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And you are going to give this quilt away?
You sure must like those people! LOL
Thank you Jo. They will appreciate it. My brother built his own house a and the workmanship is perfection. He also does woodworking on the side. He is retired now and is a contractor supervising building Houses For Humanity. Lisa loves everything I make for her. She doesn't sew but has beautiful gardens and is active in garden clubs.
Mary, that is a simply superb quilt. Double Wedding Ring is a labor of love, especially the way you've done it with all the individual wedges for the arcs (instead of simply cutting an arc of fabric). Assembly is not for the faint of heart. The scalloped edges are just fantastic.
This quilt is a masterpiece and from how you have described your brother and his wife, they will cherish this gift.
Oh, Mary--that is one amazing quilt! So beautiful and so much work! How long did it take you to make it? I can send you my snail mail address if you would like to make another one.
Mary that is besutiful. I am sure they will treasure it.
Here's my clay workshop in the garage, now located in the area where DH used to have his Lionel train layout. I've spread out all of the leached clay I plan to use for the next few weeks, creating bugs, flowers and other ornamental whatevers to put on stakes. First flower looks suspiciously like a zinnia. (Couldn't help myself .. used two shades of red clay and two shades of yellow clay just because I had them available.) Other objects will probably look less like "real" things. Maybe I'll aim for an orange dragonfly-ish thing. And chartreuse/purple ladybugs.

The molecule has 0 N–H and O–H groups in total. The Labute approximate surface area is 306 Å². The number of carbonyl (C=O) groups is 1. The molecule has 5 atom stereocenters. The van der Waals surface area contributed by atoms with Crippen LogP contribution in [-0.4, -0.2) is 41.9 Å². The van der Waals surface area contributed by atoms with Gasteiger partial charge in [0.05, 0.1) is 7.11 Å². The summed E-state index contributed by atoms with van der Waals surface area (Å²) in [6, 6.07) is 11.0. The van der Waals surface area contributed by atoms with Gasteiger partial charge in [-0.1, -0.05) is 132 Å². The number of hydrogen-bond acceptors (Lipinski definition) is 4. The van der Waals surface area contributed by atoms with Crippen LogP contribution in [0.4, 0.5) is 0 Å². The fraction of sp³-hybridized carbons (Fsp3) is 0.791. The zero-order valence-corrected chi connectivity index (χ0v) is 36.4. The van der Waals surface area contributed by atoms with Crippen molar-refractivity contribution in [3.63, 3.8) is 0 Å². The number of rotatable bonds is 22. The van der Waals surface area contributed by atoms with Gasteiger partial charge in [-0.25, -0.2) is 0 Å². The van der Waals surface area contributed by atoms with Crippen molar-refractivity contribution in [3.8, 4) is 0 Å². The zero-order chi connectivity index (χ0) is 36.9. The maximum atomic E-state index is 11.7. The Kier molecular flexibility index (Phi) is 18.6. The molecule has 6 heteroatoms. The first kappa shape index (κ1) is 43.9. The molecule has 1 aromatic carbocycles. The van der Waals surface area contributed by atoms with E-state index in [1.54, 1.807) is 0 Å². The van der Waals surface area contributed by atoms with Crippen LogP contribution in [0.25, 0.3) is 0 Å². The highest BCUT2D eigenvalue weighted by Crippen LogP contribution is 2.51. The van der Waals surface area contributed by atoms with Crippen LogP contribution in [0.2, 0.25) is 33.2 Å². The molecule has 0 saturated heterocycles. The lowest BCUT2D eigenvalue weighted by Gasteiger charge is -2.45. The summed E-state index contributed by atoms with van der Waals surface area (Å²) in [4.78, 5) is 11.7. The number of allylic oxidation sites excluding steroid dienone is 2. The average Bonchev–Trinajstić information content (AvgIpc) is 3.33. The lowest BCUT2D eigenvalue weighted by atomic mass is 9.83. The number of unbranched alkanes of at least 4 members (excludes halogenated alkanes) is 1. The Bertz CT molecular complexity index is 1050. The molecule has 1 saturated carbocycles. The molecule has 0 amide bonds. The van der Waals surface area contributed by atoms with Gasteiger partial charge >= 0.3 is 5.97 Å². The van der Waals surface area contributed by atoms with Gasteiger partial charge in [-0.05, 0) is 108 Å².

I will mutter to myself "Go for weird, go for weird" as I select clays for the next object.
I really like your flower. From the mat it looks about five inches big? You have such a wonderful work space to enjoy this new spring gardening in.
Wow! That looks fantastic!
Thank you very much, dear Pirate, for your kind words.
I am trying to set a good example for all of you to show you what you can do if and when you wear out your shoulders, arms and fingers with hand needlework, quilting and other such skills that require the fine motor coordination of youth. If you live long enough you might find you need a hobby that allows you to "get by" with child's play which is what I am doing with this clay stuff these days.
There are fine artists who use polymer clay .... I am not one of them. There are sculptors are there who use polymer clay that dazzle the eye and make jaw-dropping works of art. I am not one of them.
But I surely do have a good time with what I am doing with this stuff and my shoulder and arm are not complaining at all. LOL
Here's the posey stuck on a former garden stake and in a pot of squirrel-battered wax begonias. I think it is happy to be outdoors and looking sunward.